Also on the X1, “macro” focus is available but weak in terms of the look it delivers. And, the autofocus is not very fast, relative to the SLR’s we’re all used to. In fast situations I’d need to switch it to manual focus. There is some shutter lag too, so that had to be factored in.

But even with those limitations, I still felt that solid, money-earning stock images could be captured with this minimalist camera. My strategy was to look for any scene that was ready-made and communicated something– anything– and communicated it well, by itself. That’s what great stock does–it’s a quick read and holds an instant message for the viewer. Visually strong shots are a must, because they must appeal to many buyers in order to earn you any income. I would look for unique angles, too, because the focal length wouldn’t do me any favors. I had to make my own impact.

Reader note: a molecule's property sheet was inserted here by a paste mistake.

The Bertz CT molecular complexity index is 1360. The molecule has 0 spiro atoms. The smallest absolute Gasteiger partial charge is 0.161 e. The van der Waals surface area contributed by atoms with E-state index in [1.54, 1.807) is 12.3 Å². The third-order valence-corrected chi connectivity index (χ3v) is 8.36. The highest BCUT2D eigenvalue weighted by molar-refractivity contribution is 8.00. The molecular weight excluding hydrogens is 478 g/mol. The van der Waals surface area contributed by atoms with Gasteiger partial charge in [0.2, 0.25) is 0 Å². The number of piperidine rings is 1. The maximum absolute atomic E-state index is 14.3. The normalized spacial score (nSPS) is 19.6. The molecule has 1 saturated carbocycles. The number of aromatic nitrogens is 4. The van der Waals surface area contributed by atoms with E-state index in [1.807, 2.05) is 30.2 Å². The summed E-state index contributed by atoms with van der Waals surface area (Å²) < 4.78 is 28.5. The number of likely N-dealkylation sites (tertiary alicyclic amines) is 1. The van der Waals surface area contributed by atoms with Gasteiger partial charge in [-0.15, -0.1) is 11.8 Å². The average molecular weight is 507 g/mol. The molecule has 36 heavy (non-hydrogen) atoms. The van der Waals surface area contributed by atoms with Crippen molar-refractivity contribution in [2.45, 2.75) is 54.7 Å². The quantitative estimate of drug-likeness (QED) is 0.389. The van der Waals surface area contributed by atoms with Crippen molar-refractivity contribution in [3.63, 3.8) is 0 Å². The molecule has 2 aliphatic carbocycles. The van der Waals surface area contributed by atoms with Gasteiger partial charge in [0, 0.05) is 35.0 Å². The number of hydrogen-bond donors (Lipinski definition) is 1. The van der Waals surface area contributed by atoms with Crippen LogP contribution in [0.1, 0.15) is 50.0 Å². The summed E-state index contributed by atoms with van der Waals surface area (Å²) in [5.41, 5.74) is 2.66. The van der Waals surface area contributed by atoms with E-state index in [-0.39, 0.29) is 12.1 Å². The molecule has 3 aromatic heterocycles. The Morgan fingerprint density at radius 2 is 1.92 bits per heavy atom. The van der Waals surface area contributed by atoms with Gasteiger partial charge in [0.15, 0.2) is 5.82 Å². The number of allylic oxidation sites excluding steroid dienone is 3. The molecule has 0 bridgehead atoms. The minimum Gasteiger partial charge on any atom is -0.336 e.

So off we went! We flew into Nice, France and stayed one night in Cannes, then boarded the ship in Monte Carlo. From there, it was port-intensive, with 11 stops in 12 days. This is a poor way to really dig into a culture, but a great way to get a variety of settings in a short time frame. Every morning, we left the ship either to walk the port town, or hire a local driver to take us into the countryside. I was, as I pretty much always am, looking for images. High, low, looking for unique angles; scenes, great light, and any potential photo opportunity, however fleeting. In stock photography, I think almost every image can be categorized into one of two camps: literal information, or art/concept/theme. Whether or not a shot sells, ultimately, is a function of how compelling I’ve made the image, and how well it is keyworded so that the buyer can find it. So when I’m shooting, I stay open to both aspects– pure information, and visual impact.

Shown here are just a few of my favorite images from this trip; photographs that I think are strong all by themselves, and really don’t look at all like point-and-shoot grab shots… even though they are, and even though all were carefully crafted on the spot.